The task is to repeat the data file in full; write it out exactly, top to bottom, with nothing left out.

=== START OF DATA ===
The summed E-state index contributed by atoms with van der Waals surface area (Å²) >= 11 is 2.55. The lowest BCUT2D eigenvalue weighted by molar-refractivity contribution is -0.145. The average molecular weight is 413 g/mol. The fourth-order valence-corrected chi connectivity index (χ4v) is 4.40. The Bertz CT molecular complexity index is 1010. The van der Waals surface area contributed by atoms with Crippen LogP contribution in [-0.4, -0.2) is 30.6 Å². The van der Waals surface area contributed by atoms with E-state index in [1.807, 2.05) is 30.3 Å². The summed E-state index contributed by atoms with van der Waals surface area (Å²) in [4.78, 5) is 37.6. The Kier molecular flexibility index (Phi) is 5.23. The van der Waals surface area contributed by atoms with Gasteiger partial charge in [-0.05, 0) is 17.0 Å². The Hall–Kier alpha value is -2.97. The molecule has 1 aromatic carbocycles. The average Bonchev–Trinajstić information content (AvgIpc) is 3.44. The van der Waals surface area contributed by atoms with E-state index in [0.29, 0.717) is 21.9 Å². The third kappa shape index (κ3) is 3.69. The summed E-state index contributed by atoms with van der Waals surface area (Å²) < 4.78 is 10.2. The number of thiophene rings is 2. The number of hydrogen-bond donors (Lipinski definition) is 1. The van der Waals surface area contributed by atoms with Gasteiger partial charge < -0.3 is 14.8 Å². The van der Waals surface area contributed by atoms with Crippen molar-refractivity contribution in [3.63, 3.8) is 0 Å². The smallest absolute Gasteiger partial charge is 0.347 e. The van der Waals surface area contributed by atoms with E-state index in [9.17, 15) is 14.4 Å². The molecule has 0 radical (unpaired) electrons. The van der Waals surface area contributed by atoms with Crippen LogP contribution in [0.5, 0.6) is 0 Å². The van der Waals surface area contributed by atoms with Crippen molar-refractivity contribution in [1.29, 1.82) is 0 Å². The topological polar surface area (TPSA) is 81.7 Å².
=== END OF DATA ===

The summed E-state index contributed by atoms with van der Waals surface area (Å²) >= 11 is 2.55. The lowest BCUT2D eigenvalue weighted by molar-refractivity contribution is -0.145. The average molecular weight is 413 g/mol. The fourth-order valence-corrected chi connectivity index (χ4v) is 4.40. The Bertz CT molecular complexity index is 1010. The van der Waals surface area contributed by atoms with Crippen LogP contribution in [-0.4, -0.2) is 30.6 Å². The van der Waals surface area contributed by atoms with E-state index in [1.807, 2.05) is 30.3 Å². The summed E-state index contributed by atoms with van der Waals surface area (Å²) in [4.78, 5) is 37.6. The Kier molecular flexibility index (Phi) is 5.23. The van der Waals surface area contributed by atoms with Gasteiger partial charge in [-0.05, 0) is 17.0 Å². The Hall–Kier alpha value is -2.97. The molecule has 1 aromatic carbocycles. The average Bonchev–Trinajstić information content (AvgIpc) is 3.44. The van der Waals surface area contributed by atoms with E-state index in [0.29, 0.717) is 21.9 Å². The third kappa shape index (κ3) is 3.69. The summed E-state index contributed by atoms with van der Waals surface area (Å²) < 4.78 is 10.2. The number of thiophene rings is 2. The number of hydrogen-bond donors (Lipinski definition) is 1. The van der Waals surface area contributed by atoms with Gasteiger partial charge < -0.3 is 14.8 Å². The van der Waals surface area contributed by atoms with Crippen molar-refractivity contribution in [3.63, 3.8) is 0 Å². The smallest absolute Gasteiger partial charge is 0.347 e. The van der Waals surface area contributed by atoms with E-state index in [9.17, 15) is 14.4 Å². The molecule has 0 radical (unpaired) electrons. The van der Waals surface area contributed by atoms with Crippen LogP contribution in [0.5, 0.6) is 0 Å². The van der Waals surface area contributed by atoms with Crippen molar-refractivity contribution in [1.29, 1.82) is 0 Å². The topological polar surface area (TPSA) is 81.7 Å².